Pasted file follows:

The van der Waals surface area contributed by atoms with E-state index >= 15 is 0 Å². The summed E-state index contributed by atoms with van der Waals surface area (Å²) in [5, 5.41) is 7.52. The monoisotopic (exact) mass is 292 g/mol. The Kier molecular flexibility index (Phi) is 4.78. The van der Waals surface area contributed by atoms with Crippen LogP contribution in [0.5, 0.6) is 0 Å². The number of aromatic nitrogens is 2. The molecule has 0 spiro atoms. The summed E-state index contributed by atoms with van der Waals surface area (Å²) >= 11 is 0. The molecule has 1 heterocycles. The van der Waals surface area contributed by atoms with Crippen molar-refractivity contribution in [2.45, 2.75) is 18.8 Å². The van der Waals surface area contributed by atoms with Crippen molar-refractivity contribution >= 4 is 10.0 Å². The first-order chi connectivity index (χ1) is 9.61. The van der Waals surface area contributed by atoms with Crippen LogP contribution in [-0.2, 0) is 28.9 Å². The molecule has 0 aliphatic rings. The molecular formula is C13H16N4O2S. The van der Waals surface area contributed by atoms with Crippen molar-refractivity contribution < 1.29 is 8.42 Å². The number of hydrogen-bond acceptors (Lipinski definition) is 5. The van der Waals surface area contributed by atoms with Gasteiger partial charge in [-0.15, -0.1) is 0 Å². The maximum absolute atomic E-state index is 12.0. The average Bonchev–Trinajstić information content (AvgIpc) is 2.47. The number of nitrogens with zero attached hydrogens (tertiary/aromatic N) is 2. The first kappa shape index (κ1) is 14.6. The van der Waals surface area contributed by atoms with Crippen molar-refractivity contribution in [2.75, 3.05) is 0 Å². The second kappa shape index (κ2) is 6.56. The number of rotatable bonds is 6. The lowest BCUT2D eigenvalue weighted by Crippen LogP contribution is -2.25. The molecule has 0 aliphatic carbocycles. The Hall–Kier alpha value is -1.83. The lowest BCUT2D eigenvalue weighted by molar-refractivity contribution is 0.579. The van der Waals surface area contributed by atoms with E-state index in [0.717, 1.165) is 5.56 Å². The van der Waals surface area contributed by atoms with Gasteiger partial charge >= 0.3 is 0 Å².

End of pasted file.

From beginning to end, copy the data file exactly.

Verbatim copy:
The van der Waals surface area contributed by atoms with E-state index >= 15 is 0 Å². The summed E-state index contributed by atoms with van der Waals surface area (Å²) in [5, 5.41) is 7.52. The monoisotopic (exact) mass is 292 g/mol. The Kier molecular flexibility index (Phi) is 4.78. The van der Waals surface area contributed by atoms with Crippen LogP contribution in [0.5, 0.6) is 0 Å². The number of aromatic nitrogens is 2. The molecule has 0 spiro atoms. The summed E-state index contributed by atoms with van der Waals surface area (Å²) >= 11 is 0. The molecule has 1 heterocycles. The van der Waals surface area contributed by atoms with Crippen molar-refractivity contribution in [2.45, 2.75) is 18.8 Å². The van der Waals surface area contributed by atoms with Crippen molar-refractivity contribution >= 4 is 10.0 Å². The first-order chi connectivity index (χ1) is 9.61. The van der Waals surface area contributed by atoms with Crippen LogP contribution in [-0.2, 0) is 28.9 Å². The molecule has 0 aliphatic rings. The molecular formula is C13H16N4O2S. The van der Waals surface area contributed by atoms with Crippen molar-refractivity contribution < 1.29 is 8.42 Å². The number of hydrogen-bond acceptors (Lipinski definition) is 5. The van der Waals surface area contributed by atoms with Gasteiger partial charge in [-0.15, -0.1) is 0 Å². The maximum absolute atomic E-state index is 12.0. The average Bonchev–Trinajstić information content (AvgIpc) is 2.47. The number of nitrogens with zero attached hydrogens (tertiary/aromatic N) is 2. The first kappa shape index (κ1) is 14.6. The van der Waals surface area contributed by atoms with Crippen molar-refractivity contribution in [2.75, 3.05) is 0 Å². The second kappa shape index (κ2) is 6.56. The number of rotatable bonds is 6. The lowest BCUT2D eigenvalue weighted by Crippen LogP contribution is -2.25. The molecule has 0 aliphatic carbocycles. The Hall–Kier alpha value is -1.83. The lowest BCUT2D eigenvalue weighted by molar-refractivity contribution is 0.579. The van der Waals surface area contributed by atoms with E-state index in [0.717, 1.165) is 5.56 Å². The van der Waals surface area contributed by atoms with Gasteiger partial charge >= 0.3 is 0 Å².